Historic, tempting, and challenging. These are words that match perfectly with the Arizona Cardinals’ decision to select Kyler Murray in the first overall pick of the 2019 NFL Draft; only one year after taking Josh Rosen 10th overall.
In April 2018, the Cardinals thought that they had found their franchise quarterback in Rosen, who was selected in the top 10 of the class as a result of Arizona’s trade that cost the team three picks.
Even though it’s still early to say that taking Rosen was a mistake, the Cardinals decided to move on from the quarterback by selecting another first-round play caller in 2019.
By doing so, Arizona became only the second team in the Super Bowl era (since 1967) to select first-round quarterbacks in back-to-back years. This also happened in 1982 and 1983 when the Baltimore Colts called Art Schlichter and John Elway, respectively.
Curiously, neither the Colts nor the Cardinals really kept both QBs this season on the roster at the same time. While Baltimore dismissed Elway immediately after the selection in a trade to the Denver Broncos, Arizona traded Rosen away to the Miami Dolphins just hours after picking Murray.
This means that for the second consecutive season, that the Cardinals will begin another campaign in rebuilding mode. Times have changed in the NFL, but the ultimate goal of finding a franchise quarterback remains pretty much the same.
As expected, the Cardinals lost draft value by trading Rosen to the Dolphins. After all, the team received only a second-round (2019) and a fifth-round (2020) pick to let the former UCLA player go.
Rosen’s tenure in Phoenix lasted 13 starts (3-10 record), 393 passes attempted (55.2 percent completed), 2,271 yards, 11 touchdowns, and 14 interceptions. Indeed, his rookie season was poor, but it’s unfair to judge his unimpressive numbers without pondering the tough circumstances he was facing.
Firstly, Rosen played under first-year defensive-minded head coach Steve Wilks, who was fired right after the end of the season. His offensive coordinator Mike McCoy, was also dismissed during the regular season — it was the third time in three years that McCoy was fired. Their offence averaged only 14.1 points per game, the worst in the NFL.
On the field, Rosen was surrounded by a struggling offensive line (ranked 28th in the league with 52 sacks allowed — 45 of those in the 13 games Rosen was under center) and a versatility-less receiving corp. There’s a reason why Arizona selected four receivers in this year’s Draft. Even David Johnson, an All-Pro in 2016 and one of the most solid running backs in football, looked bad in the Cardinals’ offence in 2018.
Consequentially, the Cardinals hired head coach Kliff Kingsbury, who will also serve as the team’s offensive coordinator.
For Rosen, however, the same changes in the coaching staff that relatively support his struggles as a rookie were the same that ended up being a direct factor in his departure from Arizona after just one year.
Kingsbury, who worked as the head coach for Texas Tech between 2013 and 2018, is considered an offensive genius. He coached Patrick Mahomes in college and was the offensive coordinator for Texas A&M when Johnny Manziel won the Heisman Trophy in 2012.
Because of Kingsbury’s intelligence organizing and calling plays, the Cardinals want to turn him into the “new Sean McVay”.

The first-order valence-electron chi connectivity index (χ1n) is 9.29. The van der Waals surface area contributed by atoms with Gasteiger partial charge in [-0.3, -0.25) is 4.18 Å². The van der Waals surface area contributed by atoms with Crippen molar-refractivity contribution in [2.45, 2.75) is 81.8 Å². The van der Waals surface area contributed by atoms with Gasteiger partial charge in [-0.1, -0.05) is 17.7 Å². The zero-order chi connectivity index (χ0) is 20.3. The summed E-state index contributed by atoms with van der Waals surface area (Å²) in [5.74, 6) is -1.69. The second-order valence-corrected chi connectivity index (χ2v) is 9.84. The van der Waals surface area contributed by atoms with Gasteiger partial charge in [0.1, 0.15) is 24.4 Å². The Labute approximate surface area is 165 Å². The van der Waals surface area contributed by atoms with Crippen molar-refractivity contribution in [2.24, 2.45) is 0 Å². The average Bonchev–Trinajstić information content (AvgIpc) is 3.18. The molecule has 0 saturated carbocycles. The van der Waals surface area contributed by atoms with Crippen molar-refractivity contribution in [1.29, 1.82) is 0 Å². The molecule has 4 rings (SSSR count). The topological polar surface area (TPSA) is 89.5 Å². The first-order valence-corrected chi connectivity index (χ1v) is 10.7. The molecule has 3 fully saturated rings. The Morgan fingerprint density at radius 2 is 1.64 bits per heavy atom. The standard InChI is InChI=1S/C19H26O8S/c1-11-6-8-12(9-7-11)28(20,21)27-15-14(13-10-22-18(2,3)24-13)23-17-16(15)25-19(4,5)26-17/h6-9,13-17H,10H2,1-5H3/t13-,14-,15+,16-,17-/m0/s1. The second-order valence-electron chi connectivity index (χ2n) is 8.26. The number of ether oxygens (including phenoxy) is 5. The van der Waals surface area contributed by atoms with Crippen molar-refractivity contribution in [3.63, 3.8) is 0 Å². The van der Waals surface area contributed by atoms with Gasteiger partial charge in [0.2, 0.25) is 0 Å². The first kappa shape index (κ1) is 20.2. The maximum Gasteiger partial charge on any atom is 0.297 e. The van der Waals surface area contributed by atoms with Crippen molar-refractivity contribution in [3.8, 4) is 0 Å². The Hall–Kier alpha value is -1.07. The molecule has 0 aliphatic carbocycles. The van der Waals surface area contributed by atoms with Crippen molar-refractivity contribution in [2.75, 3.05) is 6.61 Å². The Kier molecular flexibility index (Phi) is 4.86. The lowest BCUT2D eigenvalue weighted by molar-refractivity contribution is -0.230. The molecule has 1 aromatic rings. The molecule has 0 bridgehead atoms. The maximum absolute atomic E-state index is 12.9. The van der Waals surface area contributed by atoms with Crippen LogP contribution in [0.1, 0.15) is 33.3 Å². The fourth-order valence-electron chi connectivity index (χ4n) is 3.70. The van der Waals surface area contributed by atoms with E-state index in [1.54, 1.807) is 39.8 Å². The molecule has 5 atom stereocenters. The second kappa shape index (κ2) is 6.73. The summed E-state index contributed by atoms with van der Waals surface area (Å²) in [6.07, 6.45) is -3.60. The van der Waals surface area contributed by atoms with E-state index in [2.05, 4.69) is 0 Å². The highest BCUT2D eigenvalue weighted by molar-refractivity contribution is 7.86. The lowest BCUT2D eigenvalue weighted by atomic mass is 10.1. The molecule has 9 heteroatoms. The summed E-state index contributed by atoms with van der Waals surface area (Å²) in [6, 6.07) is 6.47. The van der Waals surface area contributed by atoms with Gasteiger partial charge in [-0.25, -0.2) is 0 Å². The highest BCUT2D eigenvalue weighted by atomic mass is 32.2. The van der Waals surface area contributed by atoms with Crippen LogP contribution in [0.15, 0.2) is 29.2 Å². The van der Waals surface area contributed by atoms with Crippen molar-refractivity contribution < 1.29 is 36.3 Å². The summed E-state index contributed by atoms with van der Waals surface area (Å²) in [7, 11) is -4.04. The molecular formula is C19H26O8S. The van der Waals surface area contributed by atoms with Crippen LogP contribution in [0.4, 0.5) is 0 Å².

McVay, who is both head coach and offensive coordinator for the Los Angeles Rams, entered the NFL in 2016 to work with league’s worst offence at the time. Three seasons later, he has been changing pro football after installing a new offensive system for the Rams led by Jared Goff under center.
While McVay didn’t “ask for” Goff in Los Angeles beforehand, Arizona has been in an All-In mode for Kingsbury in this case.
Even though Kingsbury has praised Rosen, the coach always followed and loved Murray’s game. That’s why he scouted the reigning Heisman Trophy winner since he was in high school. It’s also why Kingsbury said that he would select Murray first overall if he ever had the chance.
Well, that’s essentially what just happened.
It’s hard not to fall in love with Murray. He totalled 4,361 passing yards and 42 passing touchdowns, while rushing for 1,001 yards on top of12 TDs in the 2018 season. His athleticism was one of the reasons why the Oakland Athletics drafted him ninth overall in the 2018 MLB Draft (but ultimately he chose football over baseball), and along with his leadership ability, made him a top prospect in the NFL.
At 5’10” and 207 lbs, Murray might be an undersized quarterback, but history shows that it’s a matter of being placed in the right system, which is exactly what the Cardinals appear to be doing.
The temptation of having an offence with Kingsbury orchestrating Murray was stronger than the fact of losing Draft value. In other words, the Cardinals could have stuck with Rosen’s plan, then upgraded what would be surrounding the QB in 2019. But Arizona evaluated Murray higher than Rosen, persuaded, of course, by a dream scenario under Kingsbury.
If Rosen had stayed, he could’ve had a bounce-back season just like Goff did in his first year with McVay for the Rams after struggling as a rookie under Jeff Fisher’s command; but all the analysis by the scouts pointed to Murray, who the Cardinals believe has a better chance of becoming their franchise quarterback than Rosen at this point.
A franchise quarterback’s worth is more than pick-value losses in the Draft. That’s not even a debate and the Cardinals just reminded all NFL fans about that.
Arizona was boosted by a new offensive trend in the league and perhaps will be responsible for marking a turning point for some franchises when selecting quarterbacks in the future.
This isn’t the last time an organization will have to choose between either sticking with a plan or changing everything suddenly to do what appears to be best for football’s most important position.
By Caio Miari | @caiomiari1